Not again: The confusing farce called the Third Front is back

If there was a prize for the longest running farce in Indian politics it would undoubtedly go to the so –called secular parties for their tiresome gimmicks to woo the minority vote.

Like seasonal frogs they surface, as if on cue, on the eve of every election with grand plans for a united anti-BJP, anti-Congress platform variously called the Third Front, the Third Alternative and the Secular Front, but no sooner are they formed than they collapse like a house of cards as petty rivalries, inflated egos and sheer opportunism eventually trump secularism.

Yet predictably enough they are at it again -- tearing themselves apart amid reports of splits and horse-trading even as the usual suspects have announced the formation of an 11-party "Alternative Front" against what its leaders described as the "communal" BJP and "corrupt" Congress.

The Third Front has been nothing but a confusing idea: PTI

The Third Front has been nothing but a confusing idea: PTI

As an example of extreme déjà vu this one is hard to beat considering that many of these parties were part of a similar attempt in the 2009 elections but that fizzled out amid mutual acrimony. As did many previous 'Fronts' in the 1990s.

Already questions are being raised about the viability of the latest venture given that it has no leader and no common minimum programme beyond the fuzzy promise of pursuing a "democratic, secular, federal and pro-people development agenda".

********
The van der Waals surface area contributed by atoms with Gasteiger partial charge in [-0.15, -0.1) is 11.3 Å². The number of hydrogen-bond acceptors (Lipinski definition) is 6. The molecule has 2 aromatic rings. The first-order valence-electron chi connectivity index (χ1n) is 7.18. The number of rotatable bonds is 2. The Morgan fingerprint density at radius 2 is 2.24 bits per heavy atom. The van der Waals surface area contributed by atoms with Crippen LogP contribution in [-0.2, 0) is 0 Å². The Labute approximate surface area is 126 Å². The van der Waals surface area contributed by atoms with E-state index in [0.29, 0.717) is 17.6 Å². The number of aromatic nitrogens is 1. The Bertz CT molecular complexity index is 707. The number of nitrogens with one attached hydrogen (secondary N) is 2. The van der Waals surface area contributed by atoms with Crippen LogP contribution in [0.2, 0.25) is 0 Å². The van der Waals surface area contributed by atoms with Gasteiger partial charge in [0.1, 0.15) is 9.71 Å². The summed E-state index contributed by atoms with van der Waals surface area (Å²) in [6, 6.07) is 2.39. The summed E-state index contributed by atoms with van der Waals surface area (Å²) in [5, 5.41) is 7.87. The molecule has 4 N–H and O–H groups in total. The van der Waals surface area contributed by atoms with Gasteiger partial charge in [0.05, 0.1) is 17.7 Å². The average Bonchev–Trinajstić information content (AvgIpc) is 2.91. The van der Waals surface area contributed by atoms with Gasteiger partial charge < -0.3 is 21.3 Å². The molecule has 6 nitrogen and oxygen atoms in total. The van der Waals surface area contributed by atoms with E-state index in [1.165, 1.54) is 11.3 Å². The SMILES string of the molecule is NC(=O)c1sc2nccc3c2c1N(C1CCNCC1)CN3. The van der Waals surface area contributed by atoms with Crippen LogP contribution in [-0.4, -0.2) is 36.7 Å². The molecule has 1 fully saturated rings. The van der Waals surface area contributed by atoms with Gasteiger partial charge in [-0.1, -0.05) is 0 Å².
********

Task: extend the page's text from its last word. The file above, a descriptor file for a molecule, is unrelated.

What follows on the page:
Forget leadership and programme, it does not even have a name. What the electorate is being sold in the name of a 'democratic, secular and federal' alternative is a skeleton of a vague idea. It is like being sold a puppy.

The explanation being given is that the Front will take a more concrete shape after the elections when, depending on post-poll arithmetic, more parties are expected to join it.

"We do not want to foreclose that possibility by finalising a name and the prime ministerial candidate", said one Front spokesman.

Its leaders have also ruled out any pre-poll alliances among its constituents which means that in some states they may be fighting against each other. The CPI(M) leader Prakash Karat has said that the Front members will be free to form regional alliances as they deem fit and the real task of building up a broader anti-Congress and anti-BJP alliance would begin only after the elections.

The logical question to ask, then, is: so, what is the current exercise about? If the Front’s leaders themselves are not sure about the shape it will take until after the elections then why should the electorate take it seriously?

It is all very confusing for ordinary voters who are left with contradictory messages.

While on the one hand, they are told that the idea is to offer them an alternative to the two main national parties, on the other the message coming through is that nothing is final and it is all up in the air at the moment.